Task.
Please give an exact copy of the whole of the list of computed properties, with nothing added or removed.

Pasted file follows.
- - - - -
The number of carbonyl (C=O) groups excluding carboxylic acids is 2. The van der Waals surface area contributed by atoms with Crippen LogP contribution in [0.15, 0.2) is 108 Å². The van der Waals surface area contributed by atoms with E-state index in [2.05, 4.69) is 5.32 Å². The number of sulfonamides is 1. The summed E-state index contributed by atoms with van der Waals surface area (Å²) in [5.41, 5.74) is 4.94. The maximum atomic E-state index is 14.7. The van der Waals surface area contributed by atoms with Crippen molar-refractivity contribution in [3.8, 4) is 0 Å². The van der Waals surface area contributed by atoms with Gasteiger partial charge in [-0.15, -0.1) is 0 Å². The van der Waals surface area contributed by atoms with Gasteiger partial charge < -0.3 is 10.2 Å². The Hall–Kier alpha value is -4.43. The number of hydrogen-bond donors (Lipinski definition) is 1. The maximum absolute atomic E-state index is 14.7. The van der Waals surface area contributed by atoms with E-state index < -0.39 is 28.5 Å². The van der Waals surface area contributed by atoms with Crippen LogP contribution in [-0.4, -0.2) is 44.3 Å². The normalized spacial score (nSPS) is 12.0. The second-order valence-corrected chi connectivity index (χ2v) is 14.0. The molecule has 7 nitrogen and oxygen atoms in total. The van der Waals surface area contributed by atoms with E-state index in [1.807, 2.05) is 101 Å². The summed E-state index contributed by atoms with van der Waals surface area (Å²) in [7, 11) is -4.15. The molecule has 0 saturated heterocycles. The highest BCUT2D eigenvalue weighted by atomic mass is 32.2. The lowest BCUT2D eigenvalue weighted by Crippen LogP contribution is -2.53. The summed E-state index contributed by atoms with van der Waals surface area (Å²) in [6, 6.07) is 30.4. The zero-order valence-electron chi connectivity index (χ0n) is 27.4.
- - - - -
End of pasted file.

The number of carbonyl (C=O) groups excluding carboxylic acids is 2. The van der Waals surface area contributed by atoms with Crippen LogP contribution in [0.15, 0.2) is 108 Å². The van der Waals surface area contributed by atoms with E-state index in [2.05, 4.69) is 5.32 Å². The number of sulfonamides is 1. The summed E-state index contributed by atoms with van der Waals surface area (Å²) in [5.41, 5.74) is 4.94. The maximum atomic E-state index is 14.7. The van der Waals surface area contributed by atoms with Crippen molar-refractivity contribution in [3.8, 4) is 0 Å². The van der Waals surface area contributed by atoms with Gasteiger partial charge in [-0.15, -0.1) is 0 Å². The van der Waals surface area contributed by atoms with Gasteiger partial charge < -0.3 is 10.2 Å². The Hall–Kier alpha value is -4.43. The number of hydrogen-bond donors (Lipinski definition) is 1. The maximum absolute atomic E-state index is 14.7. The van der Waals surface area contributed by atoms with E-state index < -0.39 is 28.5 Å². The van der Waals surface area contributed by atoms with Crippen LogP contribution in [-0.4, -0.2) is 44.3 Å². The normalized spacial score (nSPS) is 12.0. The second-order valence-corrected chi connectivity index (χ2v) is 14.0. The molecule has 7 nitrogen and oxygen atoms in total. The van der Waals surface area contributed by atoms with E-state index in [1.807, 2.05) is 101 Å². The summed E-state index contributed by atoms with van der Waals surface area (Å²) in [7, 11) is -4.15. The molecule has 0 saturated heterocycles. The highest BCUT2D eigenvalue weighted by atomic mass is 32.2. The lowest BCUT2D eigenvalue weighted by Crippen LogP contribution is -2.53. The summed E-state index contributed by atoms with van der Waals surface area (Å²) in [6, 6.07) is 30.4. The zero-order valence-electron chi connectivity index (χ0n) is 27.4.